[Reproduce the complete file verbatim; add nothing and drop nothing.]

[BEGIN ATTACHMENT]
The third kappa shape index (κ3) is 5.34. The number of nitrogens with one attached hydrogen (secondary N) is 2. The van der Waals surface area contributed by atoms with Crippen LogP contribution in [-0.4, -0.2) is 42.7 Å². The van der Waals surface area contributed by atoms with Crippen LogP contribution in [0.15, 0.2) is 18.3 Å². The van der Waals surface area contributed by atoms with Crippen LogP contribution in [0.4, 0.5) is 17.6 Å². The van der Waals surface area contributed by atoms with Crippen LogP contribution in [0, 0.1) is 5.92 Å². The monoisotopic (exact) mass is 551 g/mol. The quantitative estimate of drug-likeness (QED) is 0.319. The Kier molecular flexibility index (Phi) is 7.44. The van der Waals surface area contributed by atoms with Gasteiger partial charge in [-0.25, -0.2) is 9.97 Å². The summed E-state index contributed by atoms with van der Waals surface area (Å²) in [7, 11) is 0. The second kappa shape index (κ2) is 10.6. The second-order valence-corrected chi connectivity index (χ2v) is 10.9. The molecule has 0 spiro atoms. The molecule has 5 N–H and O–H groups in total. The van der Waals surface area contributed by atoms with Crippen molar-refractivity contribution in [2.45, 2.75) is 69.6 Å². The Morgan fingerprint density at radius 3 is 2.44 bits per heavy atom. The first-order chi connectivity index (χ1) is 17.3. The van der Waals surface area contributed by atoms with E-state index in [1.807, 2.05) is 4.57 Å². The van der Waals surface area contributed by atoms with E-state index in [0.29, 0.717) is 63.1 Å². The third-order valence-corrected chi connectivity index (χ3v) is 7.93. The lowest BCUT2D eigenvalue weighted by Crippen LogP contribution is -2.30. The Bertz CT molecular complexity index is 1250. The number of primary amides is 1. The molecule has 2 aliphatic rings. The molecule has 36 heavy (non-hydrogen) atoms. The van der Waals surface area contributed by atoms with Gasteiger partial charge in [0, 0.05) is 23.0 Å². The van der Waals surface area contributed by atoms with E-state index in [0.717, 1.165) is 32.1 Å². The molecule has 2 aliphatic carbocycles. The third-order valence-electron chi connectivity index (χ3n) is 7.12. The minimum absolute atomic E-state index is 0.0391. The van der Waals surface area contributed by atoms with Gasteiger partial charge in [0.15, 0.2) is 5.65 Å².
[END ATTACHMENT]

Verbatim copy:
The third kappa shape index (κ3) is 5.34. The number of nitrogens with one attached hydrogen (secondary N) is 2. The van der Waals surface area contributed by atoms with Crippen LogP contribution in [-0.4, -0.2) is 42.7 Å². The van der Waals surface area contributed by atoms with Crippen LogP contribution in [0.15, 0.2) is 18.3 Å². The van der Waals surface area contributed by atoms with Crippen LogP contribution in [0.4, 0.5) is 17.6 Å². The van der Waals surface area contributed by atoms with Crippen LogP contribution in [0, 0.1) is 5.92 Å². The monoisotopic (exact) mass is 551 g/mol. The quantitative estimate of drug-likeness (QED) is 0.319. The Kier molecular flexibility index (Phi) is 7.44. The van der Waals surface area contributed by atoms with Gasteiger partial charge in [-0.25, -0.2) is 9.97 Å². The summed E-state index contributed by atoms with van der Waals surface area (Å²) in [7, 11) is 0. The second kappa shape index (κ2) is 10.6. The second-order valence-corrected chi connectivity index (χ2v) is 10.9. The molecule has 0 spiro atoms. The molecule has 5 N–H and O–H groups in total. The van der Waals surface area contributed by atoms with Crippen molar-refractivity contribution in [2.45, 2.75) is 69.6 Å². The Morgan fingerprint density at radius 3 is 2.44 bits per heavy atom. The first-order chi connectivity index (χ1) is 17.3. The van der Waals surface area contributed by atoms with E-state index in [1.807, 2.05) is 4.57 Å². The van der Waals surface area contributed by atoms with E-state index in [0.29, 0.717) is 63.1 Å². The third-order valence-corrected chi connectivity index (χ3v) is 7.93. The lowest BCUT2D eigenvalue weighted by Crippen LogP contribution is -2.30. The Bertz CT molecular complexity index is 1250. The number of primary amides is 1. The molecule has 2 aliphatic rings. The molecule has 36 heavy (non-hydrogen) atoms. The van der Waals surface area contributed by atoms with Gasteiger partial charge in [0, 0.05) is 23.0 Å². The van der Waals surface area contributed by atoms with E-state index in [0.717, 1.165) is 32.1 Å². The molecule has 2 aliphatic carbocycles. The third-order valence-electron chi connectivity index (χ3n) is 7.12. The minimum absolute atomic E-state index is 0.0391. The van der Waals surface area contributed by atoms with Gasteiger partial charge in [0.15, 0.2) is 5.65 Å².